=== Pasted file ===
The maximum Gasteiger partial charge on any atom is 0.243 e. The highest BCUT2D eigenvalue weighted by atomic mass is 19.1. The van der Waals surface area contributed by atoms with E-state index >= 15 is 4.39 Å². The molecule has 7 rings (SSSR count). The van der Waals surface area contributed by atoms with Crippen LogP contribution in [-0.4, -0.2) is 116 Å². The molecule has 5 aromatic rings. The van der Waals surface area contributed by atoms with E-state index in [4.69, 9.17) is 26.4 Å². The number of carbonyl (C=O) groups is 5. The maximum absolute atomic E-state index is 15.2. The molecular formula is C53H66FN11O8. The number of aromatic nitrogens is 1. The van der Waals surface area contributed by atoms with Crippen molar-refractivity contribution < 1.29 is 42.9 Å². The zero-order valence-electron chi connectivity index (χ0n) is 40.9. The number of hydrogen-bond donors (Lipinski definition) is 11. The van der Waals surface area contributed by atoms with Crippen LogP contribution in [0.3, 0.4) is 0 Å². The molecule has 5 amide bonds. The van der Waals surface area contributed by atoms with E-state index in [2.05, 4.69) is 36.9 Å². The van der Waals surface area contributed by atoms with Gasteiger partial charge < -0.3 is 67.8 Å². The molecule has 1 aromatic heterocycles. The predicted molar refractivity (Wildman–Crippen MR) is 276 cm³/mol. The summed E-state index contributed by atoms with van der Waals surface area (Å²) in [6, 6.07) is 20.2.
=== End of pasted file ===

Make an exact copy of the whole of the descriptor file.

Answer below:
The maximum Gasteiger partial charge on any atom is 0.243 e. The highest BCUT2D eigenvalue weighted by atomic mass is 19.1. The van der Waals surface area contributed by atoms with E-state index >= 15 is 4.39 Å². The molecule has 7 rings (SSSR count). The van der Waals surface area contributed by atoms with Crippen LogP contribution in [-0.4, -0.2) is 116 Å². The molecule has 5 aromatic rings. The van der Waals surface area contributed by atoms with E-state index in [4.69, 9.17) is 26.4 Å². The number of carbonyl (C=O) groups is 5. The maximum absolute atomic E-state index is 15.2. The molecular formula is C53H66FN11O8. The number of aromatic nitrogens is 1. The van der Waals surface area contributed by atoms with Crippen molar-refractivity contribution < 1.29 is 42.9 Å². The zero-order valence-electron chi connectivity index (χ0n) is 40.9. The number of hydrogen-bond donors (Lipinski definition) is 11. The van der Waals surface area contributed by atoms with Crippen LogP contribution in [0.3, 0.4) is 0 Å². The molecule has 5 amide bonds. The van der Waals surface area contributed by atoms with E-state index in [2.05, 4.69) is 36.9 Å². The van der Waals surface area contributed by atoms with Gasteiger partial charge < -0.3 is 67.8 Å². The molecule has 1 aromatic heterocycles. The predicted molar refractivity (Wildman–Crippen MR) is 276 cm³/mol. The summed E-state index contributed by atoms with van der Waals surface area (Å²) in [6, 6.07) is 20.2.